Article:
Crypto Crime Update: Hacks and crime on the rise, as methods proliferate


Bitpoint hacking details – 55,000 clients impacted and $28 million lost

The crypto revolution is gaining momentum. Bitcoin prices have soared past $12,600 and show no signs of slowing down. Unfortunately, hacking compromises, scam losses, and other nefarious methods of deception are also skyrocketing, as the seamy underbelly of the crypto-verse continues to make its presence known. Cryptocurrency theft is proliferating in all quarters, leveraging the Libertarian ideals that were meant to insure freedom from autocracy, but which have also provided the criminal element of our society a medium like no other for concealing their tracks and deceiving consumers.

Per Cointelegraph:

A recent report by cryptocurrency intelligence firm CipherTrace estimated losses from digital currency theft and scams in the first quarter of 2019 at $356 million, with additional fraud or misappropriated fund losses amounting to $851 million in the same period. Alarmingly, this Q1 total of $1.2 billion constituted 70% of the total losses to crypto crime in all of 2018, indicating intensified hacking activity in the first months of 2019.

The crooks are obviously upping their game, as the awareness and popularity of cryptos soar. According to security professionals, vulnerabilities in the infrastructure will continue to present opportunities to those professional hacking gangs with the funding to search for them, while the number of attacks on individuals will rise, due to a newcomer’s lack of appreciation for how easily their credentials can be compromised:

  • Sky Guo, CEO and co-founder of Cypherium: “Security threats happen on the level of the software, the infrastructure. But our industry needs to realize that there are dangers attached to presenting something as ‘decentralized’ in order to cash in on the security advances of blockchain tech. Projects like Facebook’s Libra and some other major projects already leading in our industry still have central points of failure by virtue of their highly permissioned network structures, and they need to be more transparent about the security implications of such systems.”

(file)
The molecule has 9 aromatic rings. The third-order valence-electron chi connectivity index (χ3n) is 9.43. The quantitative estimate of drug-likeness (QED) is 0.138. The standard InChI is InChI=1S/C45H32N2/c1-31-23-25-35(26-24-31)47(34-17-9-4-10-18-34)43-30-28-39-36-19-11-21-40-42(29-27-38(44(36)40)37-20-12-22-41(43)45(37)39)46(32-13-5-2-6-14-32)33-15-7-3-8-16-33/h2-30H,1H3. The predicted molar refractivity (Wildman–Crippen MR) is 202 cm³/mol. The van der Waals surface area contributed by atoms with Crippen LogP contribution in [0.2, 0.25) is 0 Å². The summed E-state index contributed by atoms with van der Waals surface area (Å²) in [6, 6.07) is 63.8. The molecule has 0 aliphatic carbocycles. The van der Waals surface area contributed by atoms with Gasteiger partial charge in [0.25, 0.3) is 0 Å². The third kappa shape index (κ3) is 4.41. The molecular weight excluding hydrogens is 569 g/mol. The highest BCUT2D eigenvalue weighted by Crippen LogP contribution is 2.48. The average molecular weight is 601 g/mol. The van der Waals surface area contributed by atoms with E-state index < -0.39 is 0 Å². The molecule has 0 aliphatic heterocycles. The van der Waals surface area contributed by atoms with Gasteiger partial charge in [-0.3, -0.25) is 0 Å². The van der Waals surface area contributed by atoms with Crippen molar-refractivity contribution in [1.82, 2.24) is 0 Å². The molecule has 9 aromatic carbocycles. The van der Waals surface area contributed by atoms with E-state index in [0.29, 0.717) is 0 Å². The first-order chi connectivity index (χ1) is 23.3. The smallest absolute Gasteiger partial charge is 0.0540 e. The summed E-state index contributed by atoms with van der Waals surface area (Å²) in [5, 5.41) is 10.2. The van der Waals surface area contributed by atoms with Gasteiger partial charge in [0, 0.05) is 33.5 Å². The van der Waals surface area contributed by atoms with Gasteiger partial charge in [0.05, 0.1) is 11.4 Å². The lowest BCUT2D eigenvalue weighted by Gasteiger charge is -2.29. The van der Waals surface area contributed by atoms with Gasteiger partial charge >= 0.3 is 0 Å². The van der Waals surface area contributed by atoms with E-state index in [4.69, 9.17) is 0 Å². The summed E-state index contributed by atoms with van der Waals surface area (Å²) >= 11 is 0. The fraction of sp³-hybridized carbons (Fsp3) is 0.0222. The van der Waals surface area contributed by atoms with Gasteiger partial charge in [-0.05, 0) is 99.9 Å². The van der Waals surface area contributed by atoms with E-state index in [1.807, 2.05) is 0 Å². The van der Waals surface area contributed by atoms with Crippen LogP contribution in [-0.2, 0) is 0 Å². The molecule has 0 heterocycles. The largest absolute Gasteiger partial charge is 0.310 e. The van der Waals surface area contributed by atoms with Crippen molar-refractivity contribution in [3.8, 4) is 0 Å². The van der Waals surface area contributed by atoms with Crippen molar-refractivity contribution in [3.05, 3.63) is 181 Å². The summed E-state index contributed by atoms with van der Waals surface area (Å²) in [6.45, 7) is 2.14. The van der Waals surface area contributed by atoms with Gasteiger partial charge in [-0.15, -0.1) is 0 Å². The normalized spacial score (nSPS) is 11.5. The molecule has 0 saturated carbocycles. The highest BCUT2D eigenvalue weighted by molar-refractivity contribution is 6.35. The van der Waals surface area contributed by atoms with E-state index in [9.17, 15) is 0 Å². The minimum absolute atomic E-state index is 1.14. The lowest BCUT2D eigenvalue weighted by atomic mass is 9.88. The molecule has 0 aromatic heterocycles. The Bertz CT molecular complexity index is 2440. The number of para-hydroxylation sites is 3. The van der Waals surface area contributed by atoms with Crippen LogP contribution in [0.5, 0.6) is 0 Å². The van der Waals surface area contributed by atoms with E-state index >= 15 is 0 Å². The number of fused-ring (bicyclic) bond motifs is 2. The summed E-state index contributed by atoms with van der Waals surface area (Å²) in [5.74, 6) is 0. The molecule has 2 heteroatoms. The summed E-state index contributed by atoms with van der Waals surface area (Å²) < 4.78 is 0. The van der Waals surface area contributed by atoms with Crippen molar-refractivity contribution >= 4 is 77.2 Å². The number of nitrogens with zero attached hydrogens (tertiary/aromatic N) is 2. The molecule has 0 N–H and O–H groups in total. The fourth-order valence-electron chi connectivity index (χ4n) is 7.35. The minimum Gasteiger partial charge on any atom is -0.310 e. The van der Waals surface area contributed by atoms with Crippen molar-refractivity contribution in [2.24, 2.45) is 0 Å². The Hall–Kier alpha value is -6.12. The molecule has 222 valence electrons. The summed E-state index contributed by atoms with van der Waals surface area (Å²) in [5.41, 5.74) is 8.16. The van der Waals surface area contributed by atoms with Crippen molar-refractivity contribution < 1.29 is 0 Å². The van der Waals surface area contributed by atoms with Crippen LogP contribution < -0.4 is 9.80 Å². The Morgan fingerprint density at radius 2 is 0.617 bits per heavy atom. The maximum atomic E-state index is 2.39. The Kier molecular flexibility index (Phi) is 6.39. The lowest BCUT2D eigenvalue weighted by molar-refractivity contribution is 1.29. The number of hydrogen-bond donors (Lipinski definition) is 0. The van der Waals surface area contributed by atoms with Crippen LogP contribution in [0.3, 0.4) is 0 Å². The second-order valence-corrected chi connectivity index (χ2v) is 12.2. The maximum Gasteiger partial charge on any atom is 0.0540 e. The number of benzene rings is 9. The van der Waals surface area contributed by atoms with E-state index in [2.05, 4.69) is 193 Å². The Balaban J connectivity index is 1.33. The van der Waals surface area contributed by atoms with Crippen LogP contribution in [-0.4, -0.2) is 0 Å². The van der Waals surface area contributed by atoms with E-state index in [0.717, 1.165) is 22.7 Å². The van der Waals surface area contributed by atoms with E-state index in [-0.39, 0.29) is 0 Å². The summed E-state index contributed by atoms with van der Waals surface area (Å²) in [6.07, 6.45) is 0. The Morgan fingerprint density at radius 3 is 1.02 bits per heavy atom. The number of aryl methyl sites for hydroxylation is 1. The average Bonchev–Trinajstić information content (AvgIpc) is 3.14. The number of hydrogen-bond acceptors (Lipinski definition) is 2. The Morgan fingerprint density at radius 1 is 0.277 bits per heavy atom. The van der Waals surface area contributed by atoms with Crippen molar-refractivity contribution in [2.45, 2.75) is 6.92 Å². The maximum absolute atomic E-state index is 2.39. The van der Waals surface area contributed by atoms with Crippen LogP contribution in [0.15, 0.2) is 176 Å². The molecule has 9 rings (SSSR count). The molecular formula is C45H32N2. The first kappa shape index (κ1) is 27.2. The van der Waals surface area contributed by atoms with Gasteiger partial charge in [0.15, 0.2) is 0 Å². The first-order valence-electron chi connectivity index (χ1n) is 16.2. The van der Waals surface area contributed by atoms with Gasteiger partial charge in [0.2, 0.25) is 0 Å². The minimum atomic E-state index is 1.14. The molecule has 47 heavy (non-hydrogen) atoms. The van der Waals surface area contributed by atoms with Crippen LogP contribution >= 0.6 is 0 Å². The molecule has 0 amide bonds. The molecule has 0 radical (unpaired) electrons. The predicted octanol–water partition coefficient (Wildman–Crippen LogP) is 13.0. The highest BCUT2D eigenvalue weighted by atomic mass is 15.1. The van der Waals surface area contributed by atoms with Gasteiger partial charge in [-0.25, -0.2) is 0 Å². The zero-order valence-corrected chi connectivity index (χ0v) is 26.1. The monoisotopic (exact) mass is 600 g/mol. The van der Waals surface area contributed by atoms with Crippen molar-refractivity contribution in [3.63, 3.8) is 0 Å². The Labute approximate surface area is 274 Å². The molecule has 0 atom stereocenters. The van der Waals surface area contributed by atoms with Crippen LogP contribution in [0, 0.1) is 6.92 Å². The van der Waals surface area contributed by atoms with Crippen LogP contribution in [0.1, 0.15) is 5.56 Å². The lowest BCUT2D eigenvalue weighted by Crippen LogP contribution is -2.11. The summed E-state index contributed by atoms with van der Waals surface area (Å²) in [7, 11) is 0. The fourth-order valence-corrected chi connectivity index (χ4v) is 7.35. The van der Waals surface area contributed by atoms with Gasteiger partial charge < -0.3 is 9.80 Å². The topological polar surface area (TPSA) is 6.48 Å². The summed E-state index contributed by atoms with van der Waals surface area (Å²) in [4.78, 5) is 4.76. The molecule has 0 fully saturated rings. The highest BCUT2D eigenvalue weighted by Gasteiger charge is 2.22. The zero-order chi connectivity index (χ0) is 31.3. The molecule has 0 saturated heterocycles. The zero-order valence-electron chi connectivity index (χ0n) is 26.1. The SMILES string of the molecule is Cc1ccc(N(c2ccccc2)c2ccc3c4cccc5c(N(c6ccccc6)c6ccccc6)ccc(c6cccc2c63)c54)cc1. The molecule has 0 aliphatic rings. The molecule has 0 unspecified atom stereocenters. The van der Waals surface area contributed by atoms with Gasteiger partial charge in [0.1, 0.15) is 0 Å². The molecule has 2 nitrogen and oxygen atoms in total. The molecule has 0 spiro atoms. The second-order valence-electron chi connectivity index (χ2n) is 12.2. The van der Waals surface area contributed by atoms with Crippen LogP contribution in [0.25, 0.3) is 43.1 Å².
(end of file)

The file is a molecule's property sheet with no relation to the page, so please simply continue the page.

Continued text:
• Matthew Finestone, the director of business development at Loopring, an open-source protocol for building decentralized exchanges: “I really see attacks drawing on human inattention becoming more prevalent. It’s dangerous because newcomers to the space aren’t aware of these threats, and they often fail to realize that there is no recourse after cryptocurrency is sent, unlike traditional financial systems that can bail you out in worst case scenarios.”

Researchers at Positive Technologies, a security research company, have determined that not only is the number of attacks increasing at a rapid rate, but also the structure of the attacks is adapting to the market. These changes are due to the crooks taking malware, which had primarily been used in cryptojacking exercises, and adapting it to be more versatile and smarter. In the past, the malware may have only searched for increased capacity for its mining network. It now scrapes clipboards and searches for any personal information it can find.

Security professionals have broken down a variety of threats directed specifically at unsuspecting consumers into what they call “attack vectors”, typically enabled by the insertion of malware within an Internet access device, as depicted below:

  • Clipboard Hijacking: Malware now “scrapes” as much valuable information that it can find on your internal clipboard, even replacing crypto addresses to redirect transfers, payments, or even withdrawals to the crook’s coffers. The blockchain does not allow the reversal of nefarious transactions.
  • Cryptojacking: This malware inserts mining software in the hidden background on your computer. Mining efforts correlate with crypto prices. Taking over another’s computer capacity to serve as an “agent” miner actually declined over 2018, due in part to declining prices. It is on the rise again for obvious reasons.
  • Infection Chain: Antivirus software typically treats the credentials area within a device as reliable, leaving it unchecked. The newer versions of malware are now actually “hiding” within this credentials area to avoid detection.
  • Website Clones: Websites that actively serve the crypto community and deal in cryptos are being cloned with the objective of installing malware in your device.
  • Social Engineering: The average individual today has no idea of the technical sophistication of criminal intent within the social media space. Per one report: “The term “social engineering” refers to a broad scope of malicious activities whereby wrongdoers use human interactions to accomplish their goals. These attacks usually rely on less sophisticated technical solutions, seeking to exploit the victims’ lack of attention, literacy or understanding of the context in order to obtain sensitive information or extort digital assets.”

The messages are clear: Stay away from mysterious websites. Validate the spelling of URL addresses to ensure you are dealing with a legitimate site. Update your anti-virus software often. Lastly, always double-check wallet addresses when performing transactions.

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Crypto Crime Update: Hacks and crime on the rise, as methods proliferate

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